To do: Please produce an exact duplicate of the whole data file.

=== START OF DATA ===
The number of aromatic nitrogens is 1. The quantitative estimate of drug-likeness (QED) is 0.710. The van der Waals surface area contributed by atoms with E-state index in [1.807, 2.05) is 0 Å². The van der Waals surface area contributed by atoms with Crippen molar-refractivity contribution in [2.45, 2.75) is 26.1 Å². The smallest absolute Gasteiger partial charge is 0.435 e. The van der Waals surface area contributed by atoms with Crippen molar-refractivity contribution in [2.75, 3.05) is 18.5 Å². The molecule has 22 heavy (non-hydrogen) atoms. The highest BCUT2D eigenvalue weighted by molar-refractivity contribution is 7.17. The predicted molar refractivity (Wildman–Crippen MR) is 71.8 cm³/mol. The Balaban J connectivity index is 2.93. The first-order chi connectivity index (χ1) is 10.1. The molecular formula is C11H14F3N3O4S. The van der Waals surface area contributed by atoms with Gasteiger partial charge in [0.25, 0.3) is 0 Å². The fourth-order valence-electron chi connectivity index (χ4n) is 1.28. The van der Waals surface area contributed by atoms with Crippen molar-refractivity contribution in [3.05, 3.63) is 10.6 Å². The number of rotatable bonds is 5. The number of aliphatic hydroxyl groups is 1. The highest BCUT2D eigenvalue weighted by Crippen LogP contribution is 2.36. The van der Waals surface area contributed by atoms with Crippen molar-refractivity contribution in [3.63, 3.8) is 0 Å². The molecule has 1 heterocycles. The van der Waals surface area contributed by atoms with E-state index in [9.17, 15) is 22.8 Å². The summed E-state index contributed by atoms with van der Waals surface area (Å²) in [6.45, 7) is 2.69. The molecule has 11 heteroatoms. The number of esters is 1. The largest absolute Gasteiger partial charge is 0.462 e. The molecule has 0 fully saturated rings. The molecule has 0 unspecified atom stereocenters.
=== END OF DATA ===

The number of aromatic nitrogens is 1. The quantitative estimate of drug-likeness (QED) is 0.710. The van der Waals surface area contributed by atoms with E-state index in [1.807, 2.05) is 0 Å². The van der Waals surface area contributed by atoms with Crippen molar-refractivity contribution in [2.45, 2.75) is 26.1 Å². The smallest absolute Gasteiger partial charge is 0.435 e. The van der Waals surface area contributed by atoms with Crippen molar-refractivity contribution in [2.75, 3.05) is 18.5 Å². The molecule has 22 heavy (non-hydrogen) atoms. The highest BCUT2D eigenvalue weighted by molar-refractivity contribution is 7.17. The predicted molar refractivity (Wildman–Crippen MR) is 71.8 cm³/mol. The Balaban J connectivity index is 2.93. The first-order chi connectivity index (χ1) is 10.1. The molecular formula is C11H14F3N3O4S. The van der Waals surface area contributed by atoms with Gasteiger partial charge in [0.25, 0.3) is 0 Å². The fourth-order valence-electron chi connectivity index (χ4n) is 1.28. The van der Waals surface area contributed by atoms with Crippen molar-refractivity contribution in [3.05, 3.63) is 10.6 Å². The number of rotatable bonds is 5. The number of aliphatic hydroxyl groups is 1. The highest BCUT2D eigenvalue weighted by Crippen LogP contribution is 2.36. The van der Waals surface area contributed by atoms with Crippen molar-refractivity contribution in [3.63, 3.8) is 0 Å². The molecule has 1 heterocycles. The van der Waals surface area contributed by atoms with E-state index in [9.17, 15) is 22.8 Å². The summed E-state index contributed by atoms with van der Waals surface area (Å²) in [6.45, 7) is 2.69. The molecule has 11 heteroatoms. The number of esters is 1. The largest absolute Gasteiger partial charge is 0.462 e. The molecule has 0 fully saturated rings. The molecule has 0 unspecified atom stereocenters.